Caring for your pet conure

Caring for your pet conure

Quick facts: Life expectancy 15-30 years,  Sexual maturity 2-4 months (Aratinga spp) / 9-18 months (Pyrrhura spp), Adult bodyweight 110-130g (Aratinga spp) / 55-85g (Pyrrhura spp, Origin Central & South America, Sexual dimorphism? No

Conure Veterinarian – Conure vet

Conures are a group of small parrots that are referred to by genera; Aratinga species or Pyrrhura species are the most commonly seen pet or aviary species. Aratinga species include the popular Sun and Jenday Conures; these tend to be louder and more brightly coloured compared to Pyrrhura species. Common Pyrrhura species include Green-Cheeked Conures, Crimson-bellied Conures, Painted Conures and Black-capped Conures. Nanday Conures, Golden Conures and Patagonian Conures are other genera seen.

Conures are very playful and inquisitive with outgoing personalities. They are very vocal birds and are known for their noisy calls and screeches, but they tend not to be good talkers. Intelligent birds that love interacting with people, conures can be taught to perform a variety of tricks, and need a variety of regularly changed toys to entertain themselves with.

 Housing Conures make good aviary or pet birds – although they can be very noisy! Cages should be as large as possible, and at a minimum should allow your conure to fully open his or her wings in all three dimensions. Conures require a nest box all year round, as they like to use this as their sleeping quarters. Rectangular cages are recommended. Cages with curved sides are not comfortable for parrots. See our housing page for further details.

 Cage equipment – perches, feed dishes, toys Conures have very busy beaks and inquisitive nature, so need lots of toys to keep themselves entertained. Conures love to chew on things so chewable leather toys, newspaper and cardboard to rip and foraging toys are all very popular. Ensure toys are regularly rotated to promote environmental enrichment. Bird Vet Melbourne recommends that your pet conure should have at least two perches of varying diameters in the cage. Natural wood perches are preferred to prevent foot problems and also for your bird to chew on for beak maintenance. Avoid sandpaper perches. Perches should be placed at opposite ends of the cage, allowing your conure to fly between them. Ideally place the widest perch in the highest position.

Food and water dishes should be made of stainless steel, and positioned to avoid contamination with droppings (i.e. not directly under perches). Hooded dishes should be avoided as they can make feeding difficult and may prevent bathing. Place feed and water dishes at opposite ends of the cage to encourage exercise.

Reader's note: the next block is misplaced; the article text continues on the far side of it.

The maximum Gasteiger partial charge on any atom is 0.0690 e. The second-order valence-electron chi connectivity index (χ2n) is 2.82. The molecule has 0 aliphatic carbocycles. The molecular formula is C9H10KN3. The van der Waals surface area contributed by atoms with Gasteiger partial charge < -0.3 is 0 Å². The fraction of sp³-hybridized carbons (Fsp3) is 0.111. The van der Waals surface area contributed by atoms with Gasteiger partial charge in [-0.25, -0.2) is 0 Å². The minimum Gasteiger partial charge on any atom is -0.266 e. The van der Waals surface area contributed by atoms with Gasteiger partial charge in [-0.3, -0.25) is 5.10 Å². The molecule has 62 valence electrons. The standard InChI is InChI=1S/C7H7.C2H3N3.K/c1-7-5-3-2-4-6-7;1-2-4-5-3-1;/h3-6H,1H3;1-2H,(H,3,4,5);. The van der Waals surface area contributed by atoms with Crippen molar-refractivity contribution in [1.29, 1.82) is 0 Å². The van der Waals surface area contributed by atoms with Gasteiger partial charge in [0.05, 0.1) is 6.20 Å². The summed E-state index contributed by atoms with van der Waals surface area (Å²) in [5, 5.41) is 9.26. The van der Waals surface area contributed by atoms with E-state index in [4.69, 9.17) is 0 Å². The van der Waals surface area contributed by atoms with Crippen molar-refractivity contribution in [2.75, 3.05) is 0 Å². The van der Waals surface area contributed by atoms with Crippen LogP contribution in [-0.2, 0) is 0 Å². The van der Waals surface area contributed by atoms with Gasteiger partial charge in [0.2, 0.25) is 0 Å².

Please see our page on how to set up a cage for your pet bird (link) for more information.

All parrots kept indoors should be provided with artificial full spectrum light (UV-A & UV-B) or access to sunlight outdoors to allow normal vitamin D metabolism (and breeding behaviour). If placing your caged conure outside, ensure that the cage is secure, will not fall over, and is protected from predators.

 Diet Feeding a balanced diet is very important to prevent health problems in birds. Avian vets at Bird Vet Melbourne recommend feeding your pet conure a mixture of the following every day:

Good quality bird pellets or crumble should be available at all times, as these are formulated to contain low levels of fat and have a high vitamin and mineral content. Suggested brands include Harrisons, Pretty Bird, Vetafarm and Passwells.  A range of fruits and vegetables should always be available and must be changed daily. Dark leafy green and red/yellow vegetables e.g. spinach, silverbeet, pak choi and other Asian greens, broccoli, green beans, carrots, sweetcorn, butternut pumpkin, capsicums. See here for more information (link). Sprouting grasses and native tree flowers provide both entertainment and high nutrition levels

 Mixed seeds – no more than 1-2 teaspoons per day. Seeds are low in calcium and many essential vitamins and minerals, and high in fat.

 Small amounts of human foods such as pasta, oats, toast and eggs can also be fed occasionally. A cuttlefish bone or chalk perch is recommended to provide calcium. Do not feed chocolate, avocado, alcohol or coffee to your pet conure as these are toxic and can be fatal.

 Fresh water should always be available. Food and water should be changed daily.

 Common Illnesses (see separate entries for most of these conditions)

Psittacine beak and feather disease, caused by circovirus, can cause skin and feather issues and general failure to thrive.

 Worm parasites, especially round worms and capillaria. Be sure to have your birds treated or checked for these regularly.

Polyomavirus is a viral disease that may cause acute death in young birds, poor hatchability, feather deformities and weakness. 

Heavy metal toxicity. Conures are curious birds and can become ill if the chew on metallic objects containing zinc, lead or other heavy metals

Female reproductive disease  – problems laying eggs (dystocia/egg binding) or over production of eggs is commonly seen in female conures.

Conure bleeding syndrome This condition is not common but occasionally occurs  in conures associated with low blood calcium. Affected birds may pass or vomit blood or bleed profusely from minor injuries.

Feather destructive behaviour, often from behavioural causes associated with strong pair bonding with human owners.

Screaming. Nanday conures in particular have a tendency to become screamers.  Appropriate care, training and environmental enrichment is important to prevent this.